Rationality, Atheism, and Mysteries Prof. Matt McCormick Department of Philosophy California State University, Sacramento mccormick@csus.edu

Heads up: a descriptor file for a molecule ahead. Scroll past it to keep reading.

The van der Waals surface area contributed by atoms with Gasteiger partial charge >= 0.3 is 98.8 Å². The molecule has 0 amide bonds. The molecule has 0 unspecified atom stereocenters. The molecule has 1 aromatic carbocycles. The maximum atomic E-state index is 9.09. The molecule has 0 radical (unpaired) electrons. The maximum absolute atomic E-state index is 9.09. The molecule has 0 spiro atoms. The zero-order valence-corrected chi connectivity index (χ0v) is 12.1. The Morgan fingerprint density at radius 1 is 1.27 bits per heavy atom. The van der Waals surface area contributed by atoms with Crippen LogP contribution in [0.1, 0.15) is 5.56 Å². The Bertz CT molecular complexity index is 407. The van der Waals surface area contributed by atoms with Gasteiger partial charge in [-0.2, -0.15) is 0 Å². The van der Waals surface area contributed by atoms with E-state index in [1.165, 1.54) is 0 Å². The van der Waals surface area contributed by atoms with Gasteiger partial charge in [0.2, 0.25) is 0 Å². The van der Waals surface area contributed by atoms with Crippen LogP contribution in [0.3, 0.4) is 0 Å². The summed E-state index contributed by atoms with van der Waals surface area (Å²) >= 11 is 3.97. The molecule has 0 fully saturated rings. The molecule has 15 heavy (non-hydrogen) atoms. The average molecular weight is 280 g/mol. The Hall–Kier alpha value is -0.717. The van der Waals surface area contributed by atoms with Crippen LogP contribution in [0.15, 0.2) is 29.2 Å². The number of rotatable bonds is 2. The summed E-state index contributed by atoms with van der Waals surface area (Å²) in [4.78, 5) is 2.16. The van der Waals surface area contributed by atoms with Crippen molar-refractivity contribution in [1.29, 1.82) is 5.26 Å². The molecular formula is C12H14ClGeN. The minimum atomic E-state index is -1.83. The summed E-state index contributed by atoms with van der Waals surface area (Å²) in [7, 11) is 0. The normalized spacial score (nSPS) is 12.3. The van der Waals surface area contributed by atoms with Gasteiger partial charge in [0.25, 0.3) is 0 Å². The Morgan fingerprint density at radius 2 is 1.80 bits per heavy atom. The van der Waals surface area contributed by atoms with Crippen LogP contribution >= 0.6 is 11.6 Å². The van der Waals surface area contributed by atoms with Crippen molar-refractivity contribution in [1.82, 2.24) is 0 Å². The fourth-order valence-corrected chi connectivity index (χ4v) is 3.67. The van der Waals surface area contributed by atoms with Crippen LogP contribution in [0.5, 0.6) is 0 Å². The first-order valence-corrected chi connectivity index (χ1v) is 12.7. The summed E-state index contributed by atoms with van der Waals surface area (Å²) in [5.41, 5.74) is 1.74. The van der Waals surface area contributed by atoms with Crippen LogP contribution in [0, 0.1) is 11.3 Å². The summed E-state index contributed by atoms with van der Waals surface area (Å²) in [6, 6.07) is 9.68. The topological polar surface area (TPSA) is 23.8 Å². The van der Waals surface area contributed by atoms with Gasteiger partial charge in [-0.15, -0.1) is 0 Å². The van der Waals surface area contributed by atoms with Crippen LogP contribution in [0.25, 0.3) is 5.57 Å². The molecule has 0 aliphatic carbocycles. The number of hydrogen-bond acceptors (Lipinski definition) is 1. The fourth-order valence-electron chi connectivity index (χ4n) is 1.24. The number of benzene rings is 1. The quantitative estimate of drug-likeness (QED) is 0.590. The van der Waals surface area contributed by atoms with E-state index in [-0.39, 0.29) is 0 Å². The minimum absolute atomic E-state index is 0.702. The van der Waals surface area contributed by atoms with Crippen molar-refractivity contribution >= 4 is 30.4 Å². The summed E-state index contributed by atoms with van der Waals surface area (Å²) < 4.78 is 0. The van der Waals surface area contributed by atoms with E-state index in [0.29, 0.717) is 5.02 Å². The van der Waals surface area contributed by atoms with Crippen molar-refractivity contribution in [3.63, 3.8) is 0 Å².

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<ul><li><p>Rationality, Atheism, and MysteriesProf. Matt McCormickDepartment of PhilosophyCalifornia State University, Sacramentomccormick@csus.edu</p></li><li><p>What is an argument supposed to do? </p><p>A successful argument for a claim p will be a set of reasons (different than p) that are true and that when taken jointly would imply the conclusion p to a reasonable person who does not already believe p.</p></li><li><p>Whats the rational thing to do when you hear a successful argument?Accept the conclusion.If a reasonable person who does not already believe p:understands and believes that all of the premises in the argument are true.understands and believes that the premises when taken jointly imply pthen, that person is rationally committed to believing p. </p></li><li><p>When are we being irrational? To fail to accept p as true in these circumstances would be patently irrational: You have understood the premises, and accepted them as true.You recognize that they jointly imply the conclusion.Yet you do not accept the conclusion.</p></li><li><p>Then what are the sources of rational disagreement?Often, the theist and the atheist differ about which premises are true.They disagree about whether or not the premises jointly imply the conclusion.One or the other, or both, have been confronted with a sound argument, yet they refuse to acknowledge it. (Irrationality?)</p></li><li><p>Can we give a successful argument for the non-existence of something? Some people say no:In general, (it is alleged) you cannot prove a negative because:You haven't looked everywhere.Craig: Absence of Evidence is not Evidence of Absence.You could be wrong.You just don't know what is out there (or what God may be like.)</p></li><li><p>It is reasonable to conclude that many things do not exist:Unicorns the Tooth FairySanta ClausDinosaursBigfoot </p></li><li><p>Hoax: Patterson Bigfoot Footage</p></li><li><p>Hoax: Crop CirclesDoug Bower and Dave Chorley from Southampton, England made the crop circles that had been showing up in English fields for 15 years.</p></li><li><p>Hoax: Loch Ness monsterIn 1993, Christian Spurling admitted that 60 years earlier, he and Duke Wetherall had faked this picture with a plastic and wood head over the body of a toy submarine with the intention of embarrassing a British newspaper.</p></li><li><p>You Are Already a Reasonable Atheist about Lots of GodsConsider these gods:Anansi, West African god who is brings rain, stops fires, and performs tricks. Brekyirihunuade is the highest god in the religion of the Akan people. He knows and sees everything. Cghene is the supreme God of the Isoko people of southern Nigeria. He created the world and all peoples.!Xu is the central benevolent and omnipotent god of the bushmen of southern Africa. He is the sky god to whom the souls of the dead go. Gefjun, the Norse goddess of fertility and agriculture.Sobek, the Egyptian crocodile god of water. </p></li><li><p>It Has Been Proven to Your Satisfaction that No Such Beings ExistYou dont believe that any of those beings are real. And you think it is perfectly reasonable to be an atheist about them. So its a mistake to say that negative existential claims about God or gods arent reasonable and cant be proven. </p></li><li><p>The Santa PrincipleA person is justified in believing that X does not exist if all of these conditions are met:the area where evidence would appear, if there were any, has been comprehensively examined, andall of the available evidence that X exists is inadequate, andX is the sort of entity that, if X exists, then it would show.</p></li><li><p>Is God like Santa?Now we have what appears to be a successful argument:If conditions A,B, and C, are met concerning an entity, then it is reasonable to conclude that no such entity exists.Conditions A,B, and C are met concerning God.Therefore, it is reasonable to conclude that God does not exist. </p></li><li><p>A common response: God is a mystery.Several claims are often made about our inability to understand God:Gods real nature is vastly beyond our conceptual abilities.So our attempts to understand Gods nature, motives, plans, and existence are handicapped by our limited conceptual tools.Even though the arguments for Gods existence seem to fail, he could or does exist in some unconceived fashion.A related claim: Gods goodness is so far beyond anything we can imagine, that what appears to be evil is actually good and part of Gods plan. The problem is our limited intellects, not the impossibility of Gods existence. </p></li><li><p>Some of these points are correct:There are mysteries.We have our limits</p><p>The question is, what attitude is reasonable to take towards things that are at or beyond the limits of our abilities?</p></li><li><p>The mystery response undermines theismIf there exists something that is ex hypothesi beyond our capacity to understand, then it cannot be reasonable to form any positive belief about it.That is, it is inconsistent to simultaneously assert that it is reasonable to believe in the existence of something AND it is beyond our comprehension. </p></li><li><p>What should we believe about these sorts of entities?It is possible that God is the sort of thing that cannot, in principle, be grasped by human understanding. The universe could be populated with any number of things like that.Anansi, Brekyirihunuade, Cghene, !Xu, and Gefjun could possibly exist. (But you dont really think so.)</p></li><li><p>Agnosticism?So should we be agnostic about God, and the infinitely long list of other things that could be like this? </p></li><li><p>Agnosticism is not reasonable. It isnt reasonable to be agnostic about Santa, dinosaurs, the Tooth Fairy, unicorns, and Sobek. Once a certain threshold of investigation has been met, it is no longer reasonable to believe in X, or even to be agnostic about X.</p><p>Atheists and theists disagree about a number of things. They usually try to resolve those disagreements by means of argument.They often think of each other as being irrational because the other refuses to change their mind about the issueInterestingly, this model rarely if ever actually describes the sort of process any of us, theists and atheists included, undergo to arrive at our beliefs. Priming studies show that neurological processes are set in motion towards a reaction long before we are aware that we have seen or heard something consciously.</p><p>If these are empirical disagreements, about say whether or not it is possible to be a moral person without believing in God, we can go and look and settle it. If this disagreement is not empirical, say about whether or not Notice the two categories of non-existing things: fantasy things that have never existedwe deem these to be impossible given natural laws, andNatural objects that did exist once, or could exist (Bigfoot), but we The consensus among philosophers (theist and atheist!) who work on this topic, although not among theists at large is that none of the traditional arguments for the existence of God succeed. Evidence: Any information that is employed in reasoning to support an assertion. Neither reasoning, nor empirical evidence works. Or if there is evidence it isnt adequate to convict, as it were. This point is much harder. The presumption among all people who engage in disagreements about whether or not God exists seems to be that God is the sort of thing whose existence could be revealed through intellectual investigation, reasoning, examining the world, argument, etc. If God is not the sort of thing that would show, then we have a number of problemsIll return to these in a moment concerning mysteries.We have certainly looked long and hard in what we take to be the right places. Very few would argue that God is out there under some rock we just havent looked under yet. Biologists recently found a bunch of new species of plants, insects, mammals, and birds in Borneo. God is not like that. </p></li></ul>